Judging by the way you have your Tivo set up it appears to be consistent with the S2 temps for the units sitting in my shelf unit. If you had it sitting in the open to allow better ventilation it would probably run quite a bit cooler.
    Please don't PM me or any other members looking for personal assistance. You'll do better by posting (after you've exhausted the search feature, of course) and taking advantage of the collective expertise of the membership instead of a single individual that may or may not be able to help you. Thank you and enjoy your stay at DDB!

  6. #6
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    Jan 2002
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    Quote Originally Posted by jasch
    S2 are way cooler than S1. My S1 DTIVO runs about 10-15 degrees hotter than the S2 DTIVO.

    The power supply (and general layout) on S1's is so poorly designed... there is NO FAN intake like S2, there's just a fan INSIDE the TiVo that moves hot air from one place to another.

    <SNIP>
    Actually, you're wrong. Take a look at the design of the Series 1 DirecTiVos. The fan is located at the plate between the power supply and the main board. It pulls air through the holes in the bottom of one end of the case, across the main board, through the plate, across the power supply, and out the holes at the other end of the case. The reason the Series 1 runs so much hotter is the greater power consumption.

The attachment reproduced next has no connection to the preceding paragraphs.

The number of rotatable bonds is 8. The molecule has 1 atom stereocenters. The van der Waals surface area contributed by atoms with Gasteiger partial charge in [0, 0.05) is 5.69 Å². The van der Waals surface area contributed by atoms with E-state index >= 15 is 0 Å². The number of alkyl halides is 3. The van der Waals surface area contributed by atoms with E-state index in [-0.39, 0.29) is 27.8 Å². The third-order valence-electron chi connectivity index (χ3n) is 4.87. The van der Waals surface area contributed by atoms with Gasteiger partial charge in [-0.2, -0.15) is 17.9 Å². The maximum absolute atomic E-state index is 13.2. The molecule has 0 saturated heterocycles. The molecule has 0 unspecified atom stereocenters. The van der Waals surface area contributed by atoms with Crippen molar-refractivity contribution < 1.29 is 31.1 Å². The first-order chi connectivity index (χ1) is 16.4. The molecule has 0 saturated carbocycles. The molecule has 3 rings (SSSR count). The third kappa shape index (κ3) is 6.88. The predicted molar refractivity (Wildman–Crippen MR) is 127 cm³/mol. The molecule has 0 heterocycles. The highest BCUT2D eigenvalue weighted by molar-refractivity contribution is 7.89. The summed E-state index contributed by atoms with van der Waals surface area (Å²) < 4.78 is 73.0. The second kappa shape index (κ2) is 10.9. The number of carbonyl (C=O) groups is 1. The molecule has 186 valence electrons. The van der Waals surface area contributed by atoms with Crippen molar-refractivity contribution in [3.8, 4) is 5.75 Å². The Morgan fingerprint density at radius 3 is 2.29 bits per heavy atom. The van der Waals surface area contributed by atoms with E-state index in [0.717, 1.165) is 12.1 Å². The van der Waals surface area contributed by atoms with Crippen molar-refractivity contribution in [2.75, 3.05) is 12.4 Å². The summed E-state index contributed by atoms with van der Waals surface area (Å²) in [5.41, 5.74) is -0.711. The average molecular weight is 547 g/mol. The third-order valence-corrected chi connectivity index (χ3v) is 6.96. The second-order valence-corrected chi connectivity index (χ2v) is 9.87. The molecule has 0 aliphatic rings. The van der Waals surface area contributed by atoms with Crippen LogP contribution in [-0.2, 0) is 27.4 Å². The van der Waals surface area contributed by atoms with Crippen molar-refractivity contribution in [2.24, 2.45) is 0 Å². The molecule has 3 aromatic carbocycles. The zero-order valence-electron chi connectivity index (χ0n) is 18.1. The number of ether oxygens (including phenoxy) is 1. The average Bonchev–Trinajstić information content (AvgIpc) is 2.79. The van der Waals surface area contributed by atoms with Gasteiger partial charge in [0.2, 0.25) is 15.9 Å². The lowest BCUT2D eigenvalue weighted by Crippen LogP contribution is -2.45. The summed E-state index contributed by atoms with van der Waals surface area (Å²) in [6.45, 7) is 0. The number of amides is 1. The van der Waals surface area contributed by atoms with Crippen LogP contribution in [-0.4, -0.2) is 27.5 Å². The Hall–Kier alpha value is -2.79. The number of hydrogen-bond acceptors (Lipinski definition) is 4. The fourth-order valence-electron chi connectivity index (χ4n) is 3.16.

PlainBill
    There's a difference between needing help, and just being plain ole' lazy.

    "You cannot teach a man anything. You can only help him find it for himself." Galileo Galilei (1564-1642)

    HR20-700 with 2 TB, HR22-100, HR22-100, HR22-100, HR23-100 all running 0x5cd and networked.

  7. #7
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    Jun 2001
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    Quote Originally Posted by PlainBill
    Actually, you're wrong. Take a look at the design of the Series 1 DirecTiVos. The fan is located at the plate between the power supply and the main board. It pulls air through the holes in the bottom of one end of the case, across the main board, through the plate, across the power supply, and out the holes at the other end of the case. The reason the Series 1 runs so much hotter is the greater power consumption.
    I still believe it has poor design (compared to S2's). In 'theory' what you are saying might work. In practice it does not... the main problem is that 'heat' tends to rise naturally (cool air stays at the bottom), so it's practically impossible for this heat to escape through the holes on the bottom of the TiVo. (now if the TiVo had holes on top of the case that would be another thing)